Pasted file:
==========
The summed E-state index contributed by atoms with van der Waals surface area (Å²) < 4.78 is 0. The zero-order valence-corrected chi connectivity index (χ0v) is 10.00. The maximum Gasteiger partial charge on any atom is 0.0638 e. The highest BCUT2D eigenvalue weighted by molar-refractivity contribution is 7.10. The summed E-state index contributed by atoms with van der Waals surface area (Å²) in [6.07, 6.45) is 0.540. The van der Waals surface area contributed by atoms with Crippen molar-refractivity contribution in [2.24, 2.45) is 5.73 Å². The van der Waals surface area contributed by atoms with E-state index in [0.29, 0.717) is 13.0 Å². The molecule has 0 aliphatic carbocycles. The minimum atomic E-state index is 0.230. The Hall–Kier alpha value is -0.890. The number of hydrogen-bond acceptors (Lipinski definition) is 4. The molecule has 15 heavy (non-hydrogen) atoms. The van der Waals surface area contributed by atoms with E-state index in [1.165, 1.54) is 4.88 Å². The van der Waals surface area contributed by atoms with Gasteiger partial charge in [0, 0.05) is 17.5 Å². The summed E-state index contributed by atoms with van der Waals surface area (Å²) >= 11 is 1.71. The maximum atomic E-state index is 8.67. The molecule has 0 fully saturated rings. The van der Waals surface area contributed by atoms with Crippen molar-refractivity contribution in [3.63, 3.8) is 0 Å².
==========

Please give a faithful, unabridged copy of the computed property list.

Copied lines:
The summed E-state index contributed by atoms with van der Waals surface area (Å²) < 4.78 is 0. The zero-order valence-corrected chi connectivity index (χ0v) is 10.00. The maximum Gasteiger partial charge on any atom is 0.0638 e. The highest BCUT2D eigenvalue weighted by molar-refractivity contribution is 7.10. The summed E-state index contributed by atoms with van der Waals surface area (Å²) in [6.07, 6.45) is 0.540. The van der Waals surface area contributed by atoms with Crippen molar-refractivity contribution in [2.24, 2.45) is 5.73 Å². The van der Waals surface area contributed by atoms with E-state index in [0.29, 0.717) is 13.0 Å². The molecule has 0 aliphatic carbocycles. The minimum atomic E-state index is 0.230. The Hall–Kier alpha value is -0.890. The number of hydrogen-bond acceptors (Lipinski definition) is 4. The molecule has 15 heavy (non-hydrogen) atoms. The van der Waals surface area contributed by atoms with E-state index in [1.165, 1.54) is 4.88 Å². The van der Waals surface area contributed by atoms with Gasteiger partial charge in [0, 0.05) is 17.5 Å². The summed E-state index contributed by atoms with van der Waals surface area (Å²) >= 11 is 1.71. The maximum atomic E-state index is 8.67. The molecule has 0 fully saturated rings. The van der Waals surface area contributed by atoms with Crippen molar-refractivity contribution in [3.63, 3.8) is 0 Å².